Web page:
Messenger call outage leaves users baffled

Updated 11 May 2016

Messenger call outage leaves users baffled

RIYADH: Netizens across the Kingdom on Tuesday expressed concern and astonishment as voice and video calling for Facebook messenger and imo have stopped working in Saudi Arabia.
Internet-calling on Viber and WhatsApp were already stopped earlier in the Kingdom citing technical reasons, but on imo, it rings when called, but without connectivity.
The free Internet messenger and call service Viber was shut down for failing to comply with telecom regulations.
The Communications and Information Technology Commission (CITC) has also issued a warning that it will do the same to other smartphone apps that fail to comply with telecom regulations.
“Appropriate action will be taken against applications or services that do not comply with the regulations,” a spokesman at the commission said.

CITC officials could not be reached for comment on Tuesday, however, when approached, an STC official refused to comment saying he has no idea.
Earlier, reports were carried by a section of local media that telecom companies were planning to launch a collective effort to stop people making free Internet calls within the Kingdom or abroad to connect with their dear ones living in various countries.
These reports cited loss of revenues by the telecom operators in the Kingdom as the reason to put constraints on the use of Internet voice calls.
When making a call using these smart phone apps, a message appears on the screen saying, “calling unavailable because your carrier or country does not support the service.”
Dismayed by the change in policy to stop free Internet calling, citizens and expatriates alike expressed concern as Haider Zulfiqar commented on Facebook, “Social apps play a major role in our day-to-day life. It is an important aspect in the Internet world. Blocking them is not appropriate.”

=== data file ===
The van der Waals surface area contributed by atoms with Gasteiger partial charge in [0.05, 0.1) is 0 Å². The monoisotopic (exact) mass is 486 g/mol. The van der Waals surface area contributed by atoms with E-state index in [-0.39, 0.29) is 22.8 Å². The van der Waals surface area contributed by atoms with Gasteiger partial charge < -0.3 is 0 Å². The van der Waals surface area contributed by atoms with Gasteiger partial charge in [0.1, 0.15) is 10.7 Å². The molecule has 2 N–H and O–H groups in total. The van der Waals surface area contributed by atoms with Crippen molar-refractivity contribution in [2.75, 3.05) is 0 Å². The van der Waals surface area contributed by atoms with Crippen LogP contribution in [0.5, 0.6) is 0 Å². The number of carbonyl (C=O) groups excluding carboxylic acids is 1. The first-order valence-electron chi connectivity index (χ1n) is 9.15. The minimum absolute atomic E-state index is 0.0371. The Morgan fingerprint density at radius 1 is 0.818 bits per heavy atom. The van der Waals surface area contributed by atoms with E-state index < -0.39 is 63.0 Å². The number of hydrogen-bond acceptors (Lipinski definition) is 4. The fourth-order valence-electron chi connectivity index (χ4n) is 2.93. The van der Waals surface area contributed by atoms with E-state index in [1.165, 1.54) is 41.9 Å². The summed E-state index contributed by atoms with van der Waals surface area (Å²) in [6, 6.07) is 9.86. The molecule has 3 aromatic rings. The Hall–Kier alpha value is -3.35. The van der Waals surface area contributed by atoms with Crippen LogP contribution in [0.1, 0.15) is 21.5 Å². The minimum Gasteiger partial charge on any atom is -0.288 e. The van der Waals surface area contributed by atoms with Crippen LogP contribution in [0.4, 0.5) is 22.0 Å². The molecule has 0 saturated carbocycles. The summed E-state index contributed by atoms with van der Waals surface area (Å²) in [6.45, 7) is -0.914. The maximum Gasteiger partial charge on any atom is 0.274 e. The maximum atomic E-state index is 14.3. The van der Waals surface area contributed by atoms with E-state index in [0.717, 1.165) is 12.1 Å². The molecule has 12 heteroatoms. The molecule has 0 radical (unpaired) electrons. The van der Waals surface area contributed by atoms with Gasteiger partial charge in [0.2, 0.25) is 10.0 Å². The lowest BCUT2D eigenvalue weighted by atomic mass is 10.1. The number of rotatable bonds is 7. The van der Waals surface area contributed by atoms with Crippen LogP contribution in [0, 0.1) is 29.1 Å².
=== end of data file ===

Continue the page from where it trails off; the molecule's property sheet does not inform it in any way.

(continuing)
“Mobile app conversations and visual communication are very crucial especially when we are living in a new era where Internet and social media outlets play a huge role in our daily life,” said Zeyad Abdullah, a PR manager, adding that it is not the loss of revenue but a marketing strategy by telecom operators to earn greater profits by stopping Internet calling.
“How can calls made from smart phone apps like Skype, WhatsApp, imo, Yahoo and Facebook messenger be stopped when they are used worldwide by millions of people with online connectivity,” said Iffat Aabroo, a housewife.
“The telecom operators instead should improve their services and avoid unnecessary promos and cutting amounts from the balance for various services not required,” she added.
“As soon as I learned about this, I deleted those apps because I knew there was no use for them. Instead, I downloaded Tango and Line and I was happy they were working with better connectivity,” said Waleed Jameel.

Attacks on oil facilities in Kingdom threaten world economy: Saudi energy minister

Updated 35 min 20 sec ago

Attacks on oil facilities in Kingdom threaten world economy: Saudi energy minister

  • Aramco says no staff injured in attacks
  • Aramco is currently working on restoring the lost quantities

RIYADH: Saudi Arabia’s energy minister said drones that attacked Saudi Aramco installations had caused an interruption of an estimated 5.7 million barrels in crude supplies and threaten the world economy.